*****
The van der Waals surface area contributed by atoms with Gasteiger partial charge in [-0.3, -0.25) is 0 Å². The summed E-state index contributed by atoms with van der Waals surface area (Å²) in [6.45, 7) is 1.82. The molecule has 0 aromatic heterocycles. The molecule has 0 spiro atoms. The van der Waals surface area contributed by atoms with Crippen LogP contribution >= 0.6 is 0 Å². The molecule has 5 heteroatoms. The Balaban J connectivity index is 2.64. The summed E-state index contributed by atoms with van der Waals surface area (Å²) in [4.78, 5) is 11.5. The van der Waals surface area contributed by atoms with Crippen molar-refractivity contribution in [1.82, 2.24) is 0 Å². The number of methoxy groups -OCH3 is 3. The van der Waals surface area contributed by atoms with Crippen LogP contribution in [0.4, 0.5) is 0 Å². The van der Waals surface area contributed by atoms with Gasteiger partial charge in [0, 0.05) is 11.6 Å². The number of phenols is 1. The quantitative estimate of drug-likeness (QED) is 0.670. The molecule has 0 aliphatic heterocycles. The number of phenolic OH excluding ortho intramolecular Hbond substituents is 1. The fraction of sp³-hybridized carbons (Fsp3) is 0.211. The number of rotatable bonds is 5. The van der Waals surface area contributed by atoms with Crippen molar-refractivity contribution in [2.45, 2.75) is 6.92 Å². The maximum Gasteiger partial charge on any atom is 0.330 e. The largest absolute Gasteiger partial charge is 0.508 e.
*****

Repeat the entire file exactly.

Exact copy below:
The van der Waals surface area contributed by atoms with Gasteiger partial charge in [-0.3, -0.25) is 0 Å². The summed E-state index contributed by atoms with van der Waals surface area (Å²) in [6.45, 7) is 1.82. The molecule has 0 aromatic heterocycles. The molecule has 0 spiro atoms. The van der Waals surface area contributed by atoms with Crippen LogP contribution >= 0.6 is 0 Å². The molecule has 5 heteroatoms. The Balaban J connectivity index is 2.64. The summed E-state index contributed by atoms with van der Waals surface area (Å²) in [4.78, 5) is 11.5. The van der Waals surface area contributed by atoms with Crippen molar-refractivity contribution in [1.82, 2.24) is 0 Å². The number of methoxy groups -OCH3 is 3. The van der Waals surface area contributed by atoms with Crippen LogP contribution in [0.4, 0.5) is 0 Å². The van der Waals surface area contributed by atoms with Gasteiger partial charge in [0, 0.05) is 11.6 Å². The number of phenols is 1. The quantitative estimate of drug-likeness (QED) is 0.670. The molecule has 0 aliphatic heterocycles. The number of phenolic OH excluding ortho intramolecular Hbond substituents is 1. The fraction of sp³-hybridized carbons (Fsp3) is 0.211. The number of rotatable bonds is 5. The van der Waals surface area contributed by atoms with Crippen molar-refractivity contribution in [2.45, 2.75) is 6.92 Å². The maximum Gasteiger partial charge on any atom is 0.330 e. The largest absolute Gasteiger partial charge is 0.508 e.